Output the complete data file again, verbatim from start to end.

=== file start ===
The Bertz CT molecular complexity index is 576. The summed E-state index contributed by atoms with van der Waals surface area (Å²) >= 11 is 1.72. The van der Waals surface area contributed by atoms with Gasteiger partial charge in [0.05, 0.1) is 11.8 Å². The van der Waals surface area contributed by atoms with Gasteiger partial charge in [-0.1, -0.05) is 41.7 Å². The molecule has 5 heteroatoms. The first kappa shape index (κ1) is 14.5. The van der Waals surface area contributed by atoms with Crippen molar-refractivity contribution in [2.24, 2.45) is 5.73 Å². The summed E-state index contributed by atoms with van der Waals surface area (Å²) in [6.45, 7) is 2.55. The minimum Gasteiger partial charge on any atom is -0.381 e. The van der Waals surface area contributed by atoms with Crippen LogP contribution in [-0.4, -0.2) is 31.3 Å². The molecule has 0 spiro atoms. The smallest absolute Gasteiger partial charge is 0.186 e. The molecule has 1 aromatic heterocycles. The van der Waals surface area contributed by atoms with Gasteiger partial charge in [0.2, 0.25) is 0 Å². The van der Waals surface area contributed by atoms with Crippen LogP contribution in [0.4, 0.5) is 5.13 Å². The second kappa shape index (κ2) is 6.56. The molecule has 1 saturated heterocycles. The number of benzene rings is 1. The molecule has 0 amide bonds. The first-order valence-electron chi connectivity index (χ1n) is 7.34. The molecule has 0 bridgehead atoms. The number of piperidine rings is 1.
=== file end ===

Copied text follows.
The Bertz CT molecular complexity index is 576. The summed E-state index contributed by atoms with van der Waals surface area (Å²) >= 11 is 1.72. The van der Waals surface area contributed by atoms with Gasteiger partial charge in [0.05, 0.1) is 11.8 Å². The van der Waals surface area contributed by atoms with Gasteiger partial charge in [-0.1, -0.05) is 41.7 Å². The molecule has 5 heteroatoms. The first kappa shape index (κ1) is 14.5. The van der Waals surface area contributed by atoms with Crippen molar-refractivity contribution in [2.24, 2.45) is 5.73 Å². The summed E-state index contributed by atoms with van der Waals surface area (Å²) in [6.45, 7) is 2.55. The minimum Gasteiger partial charge on any atom is -0.381 e. The van der Waals surface area contributed by atoms with Crippen LogP contribution in [-0.4, -0.2) is 31.3 Å². The molecule has 0 spiro atoms. The smallest absolute Gasteiger partial charge is 0.186 e. The molecule has 1 aromatic heterocycles. The van der Waals surface area contributed by atoms with Gasteiger partial charge in [0.2, 0.25) is 0 Å². The van der Waals surface area contributed by atoms with Crippen LogP contribution in [0.4, 0.5) is 5.13 Å². The second kappa shape index (κ2) is 6.56. The molecule has 1 saturated heterocycles. The number of benzene rings is 1. The molecule has 0 amide bonds. The first-order valence-electron chi connectivity index (χ1n) is 7.34. The molecule has 0 bridgehead atoms. The number of piperidine rings is 1.